In both areas, all the pavements were encroached upon. The major encroachments were by parked vehicles, garbage (not in Corporation bins), and TNEB junction boxes .

Road condition: Just under half the roads were in good shape in Perambur. In Kasturba Nagar, roads were for the most part in good shape; only 8 roads were rated as bad which is less than 25% of the roads surveyed.

Pedestrian crossing: Of the 9 pedestrian crossings we located in Perambur, only 1 was clearly marked. In  Kasturba Nagar, only 4 pedestrian crossings were found. These were on the main roads. Of these 1 was not clearly marked (paint was faded).

Pedestrian lights:  in Perambur, of the 9 pedestrian lights in the area, only 4 were working. Of these 4, the time given to pedestrians to cross the road was less than 20 seconds in 1 pedestrian light and less than 30 seconds in the remaining 3.

Kasturba Nagar had only 3 pedestrian lights; of which 2 were not working when they were surveyed. The remaining one had a very short crossing time – about 30 seconds for a fairly wide road that sees a considerable volume of traffic.

Potholes: The audit recorded 26 roads with potholes in Perambur while in Kasturba Nagar less than one-third of the roads had potholes.

Manholes: In Perambur, all the roads had manholes in the carriageway except 3 and most the manholes were at the same level as the road while 2 were above the road level and 7 were below the road level thereby becoming hazards for vehicles especially two-wheelers and cyclists. Unsurprisingly, Kasturba Nagar also saw a high number of roads with manholes (80%) but most of the manholes were below the road level (15) or at level (13). A few were above the road level (4).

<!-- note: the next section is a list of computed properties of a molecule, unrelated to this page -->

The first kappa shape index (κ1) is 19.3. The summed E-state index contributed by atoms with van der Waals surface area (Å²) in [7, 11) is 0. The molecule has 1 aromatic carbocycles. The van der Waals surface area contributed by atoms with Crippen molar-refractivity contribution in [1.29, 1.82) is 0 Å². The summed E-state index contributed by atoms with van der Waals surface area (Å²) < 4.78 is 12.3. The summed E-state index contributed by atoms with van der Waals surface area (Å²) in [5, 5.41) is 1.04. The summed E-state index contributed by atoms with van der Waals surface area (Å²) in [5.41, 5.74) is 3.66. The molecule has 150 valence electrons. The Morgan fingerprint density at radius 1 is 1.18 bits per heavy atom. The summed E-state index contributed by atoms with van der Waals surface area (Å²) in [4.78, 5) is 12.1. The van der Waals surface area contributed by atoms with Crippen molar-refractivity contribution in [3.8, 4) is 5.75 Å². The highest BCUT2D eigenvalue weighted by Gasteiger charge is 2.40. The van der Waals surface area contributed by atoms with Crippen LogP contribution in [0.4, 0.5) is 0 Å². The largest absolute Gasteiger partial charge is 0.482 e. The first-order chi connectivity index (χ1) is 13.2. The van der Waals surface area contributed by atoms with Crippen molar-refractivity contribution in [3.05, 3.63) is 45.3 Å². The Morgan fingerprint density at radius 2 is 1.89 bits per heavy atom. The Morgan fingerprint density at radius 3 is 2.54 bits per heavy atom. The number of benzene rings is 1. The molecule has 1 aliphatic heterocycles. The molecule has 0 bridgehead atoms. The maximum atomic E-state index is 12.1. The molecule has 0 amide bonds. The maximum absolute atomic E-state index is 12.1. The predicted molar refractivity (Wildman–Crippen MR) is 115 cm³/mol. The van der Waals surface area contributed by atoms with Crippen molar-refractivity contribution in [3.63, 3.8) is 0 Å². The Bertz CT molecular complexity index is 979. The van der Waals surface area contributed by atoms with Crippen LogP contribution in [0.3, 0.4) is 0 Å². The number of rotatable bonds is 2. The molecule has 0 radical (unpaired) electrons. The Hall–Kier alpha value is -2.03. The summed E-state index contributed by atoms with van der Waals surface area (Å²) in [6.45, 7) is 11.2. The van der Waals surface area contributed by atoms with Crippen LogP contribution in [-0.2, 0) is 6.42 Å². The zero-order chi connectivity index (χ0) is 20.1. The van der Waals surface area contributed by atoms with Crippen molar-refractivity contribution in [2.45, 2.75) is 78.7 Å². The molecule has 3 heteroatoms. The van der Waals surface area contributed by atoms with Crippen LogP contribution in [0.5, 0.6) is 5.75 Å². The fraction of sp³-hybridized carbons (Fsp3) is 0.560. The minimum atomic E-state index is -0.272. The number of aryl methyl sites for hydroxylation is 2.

Speed breakers: Of the 16 speed breakers recorded, in Perambur, only 6 were clearly marked and only 3 had the “speed breaker ahead” cautionary sign in place. Most of them were damaged partially.  Kasturba Nagar had far fewer speed breakers (9) but an equally abysmal record in visibility (only 1 was clearly marked). Here too almost all of them were damaged to some extent but this was marginal. Only 1 had a cautionary signboard before it.

So what does that mean?

Overall the disparity in infrastructure between the two areas was quite clear; Perambur has fewer street lights, the roads are not in good shape, the pavement space is non-existent and the pedestrian lights largely don’t work.

While Kasturba Nagar is slightly better in terms of the extent of pavement, it does as poorly as Perambur when it comes to encroachments on the pavement. In both areas, vehicles parked on what should have been pedestrian space was the major obstacle along with TNEB junction boxes and garbage.

Perambur actually did better in terms of speed breakers with more speed breakers being clearly marked and having cautionary signs before them. It also did better when it came to the level of the manholes with most manholes at road level while in Kasturba Nagar most manholes were below or above road level posing a hazard for two-wheelers.

In conclusion, both areas have several things that be improved for greater road safety however, Kasturba Nagar is perhaps a bit better with pedestrian infrastructure and road infrastructure than Perambur.